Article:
The design pattern and paradigm that was invented a very long time ago.
Circa 1970s. Many decades ago, before Functions-as-a-Service, Microservices and Containers were coined; pioneers of the UNIX operating system including Bill Joy (csh), Stephen Bourne (bash), David Korn (ksh) and other visionaries had already invented the modular operating pattern and paradigm that define those terms.
It’s architects had decided that every UNIX command would be narrowly-scoped to supply one elementary function, and to do that well. The commands were also required to accept input FROM and direct output TO the UNIX Standard I/O streams. And finally, they equipped their UNIX shell with three simple-to-use operators that provided the means to arbitrarily direct those streams between any pair of commands — for example, subscribing the input of command-A to the output of command-B. These humble operators were: Pipe (|), Redirect (<, >) and Background (&).
Using these ideas, it’s architects made building things atop UNIX accessible to virtually everyone. The design pattern allowed any user to easily chain elementary commands in succession to compose services of arbitrary complexity and specification. Those core commands then, were and are equivalent to today’s microservices. And equivalence doesn’t end there: Like their modern descendants, each command participating in the chain also run in their own just-in-time container—that is, the forked child-processes of their parent shell.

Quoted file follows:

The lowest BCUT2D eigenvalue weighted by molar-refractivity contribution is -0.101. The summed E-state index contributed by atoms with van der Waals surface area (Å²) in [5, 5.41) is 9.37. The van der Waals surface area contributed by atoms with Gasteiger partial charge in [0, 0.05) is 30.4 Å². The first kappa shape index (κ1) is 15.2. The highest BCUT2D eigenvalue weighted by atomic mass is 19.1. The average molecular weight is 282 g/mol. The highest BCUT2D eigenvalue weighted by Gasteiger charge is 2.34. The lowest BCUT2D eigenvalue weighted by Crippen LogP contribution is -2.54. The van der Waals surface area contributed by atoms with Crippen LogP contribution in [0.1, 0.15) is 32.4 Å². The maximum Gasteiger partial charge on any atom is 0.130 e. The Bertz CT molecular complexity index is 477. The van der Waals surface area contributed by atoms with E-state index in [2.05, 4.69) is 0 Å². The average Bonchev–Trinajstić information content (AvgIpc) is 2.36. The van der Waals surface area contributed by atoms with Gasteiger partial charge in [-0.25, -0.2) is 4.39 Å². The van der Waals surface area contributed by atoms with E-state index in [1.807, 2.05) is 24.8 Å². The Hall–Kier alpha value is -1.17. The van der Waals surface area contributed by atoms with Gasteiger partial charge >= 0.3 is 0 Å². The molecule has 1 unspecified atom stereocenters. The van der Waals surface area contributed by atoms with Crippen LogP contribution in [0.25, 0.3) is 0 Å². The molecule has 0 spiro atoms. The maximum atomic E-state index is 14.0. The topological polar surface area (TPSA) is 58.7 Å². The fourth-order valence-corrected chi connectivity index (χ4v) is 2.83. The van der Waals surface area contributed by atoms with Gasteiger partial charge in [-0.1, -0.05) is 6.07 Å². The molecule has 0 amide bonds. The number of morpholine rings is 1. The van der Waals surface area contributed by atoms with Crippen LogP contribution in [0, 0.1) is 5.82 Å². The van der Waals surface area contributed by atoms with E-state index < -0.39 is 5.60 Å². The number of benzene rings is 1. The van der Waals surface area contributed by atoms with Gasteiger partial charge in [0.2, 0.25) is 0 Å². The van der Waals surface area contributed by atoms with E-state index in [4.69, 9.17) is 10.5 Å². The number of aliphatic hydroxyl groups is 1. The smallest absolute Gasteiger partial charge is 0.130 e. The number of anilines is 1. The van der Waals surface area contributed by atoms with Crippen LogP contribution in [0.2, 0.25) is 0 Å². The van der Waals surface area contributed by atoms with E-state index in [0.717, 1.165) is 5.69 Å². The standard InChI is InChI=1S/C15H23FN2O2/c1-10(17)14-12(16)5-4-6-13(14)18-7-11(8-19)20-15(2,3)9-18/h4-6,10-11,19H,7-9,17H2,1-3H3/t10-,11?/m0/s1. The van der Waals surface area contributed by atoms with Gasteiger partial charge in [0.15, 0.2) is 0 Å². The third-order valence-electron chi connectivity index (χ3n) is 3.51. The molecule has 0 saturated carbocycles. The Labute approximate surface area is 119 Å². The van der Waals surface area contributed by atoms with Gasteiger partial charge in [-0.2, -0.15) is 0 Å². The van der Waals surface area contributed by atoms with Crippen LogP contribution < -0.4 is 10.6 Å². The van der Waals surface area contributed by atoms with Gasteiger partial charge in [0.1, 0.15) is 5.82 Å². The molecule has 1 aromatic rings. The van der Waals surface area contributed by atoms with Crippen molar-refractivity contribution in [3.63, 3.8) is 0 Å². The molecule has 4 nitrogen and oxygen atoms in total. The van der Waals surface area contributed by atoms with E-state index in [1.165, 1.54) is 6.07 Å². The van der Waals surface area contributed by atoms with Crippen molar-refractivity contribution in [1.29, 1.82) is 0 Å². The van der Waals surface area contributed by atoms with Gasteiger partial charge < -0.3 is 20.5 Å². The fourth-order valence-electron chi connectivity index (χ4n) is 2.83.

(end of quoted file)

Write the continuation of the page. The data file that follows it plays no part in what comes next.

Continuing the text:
Let’s now appreciate the power of this design: To create higher-order services / functions, developers —typically Systems Administrators — needed only to envision the desired composite behavior, as well as be familiar with the standard UNIX command set (again, “microservices” or “API” if you prefer). But that’s it: Other than knowing the syntax of the three shell–assembly-operators, understanding the complex machinery beneath the shell itself wasn’t needed at all.
This is absolutely stunning when you think about it: Perhaps by now literally billions of arbitrarily complex ad-hoc CLI commands, as well as shell scripts have been successfully composed and run; despite authors with differing skill levels never giving a passing thought as to what actually happens behind the curtain — which is incredibly complex. That was the whole point of their lasting architecture!
And by the way, what ever became of all those trivial one-trick-pony, standard UNIX commands anyway? Well, precisely because of this snap-together design pattern — which I call Microservices ’77 — those commands (“microservices”) have suffered neither code-rot, nor diminished in relevance.
In fact, they remain the bedrock of everything built today: Elementary UNIX commands are regularly chained together by users in ad-hoc command line sessions; or they are being assembled inside files using logic and input parameter handling; and whose Fully-Qualified-PathNames point to shell-scripts that essentially represent URIs to callable API endpoints. Imagine that.
The imaginative pioneers of the UNIX operating system avoided the monolithic trap that would confound I.T. and application developers in the decades that followed; instead delivering a modular system by providing a directory of singularly-purposed microservices (i.e. the standard UNIX command library); along with three simple tools to arbitrarily snap those microservices together towards some larger end.
Was that vision not a stunning success? The pattern was so well-thought-out that we don’t even realize how much we rely on it all these years later.
Microservices ’77 is a time-tested, proven and hugely successful pattern and paradigm that is being visited upon us again, today. This post is my homage to its original inventors and greatest pioneers.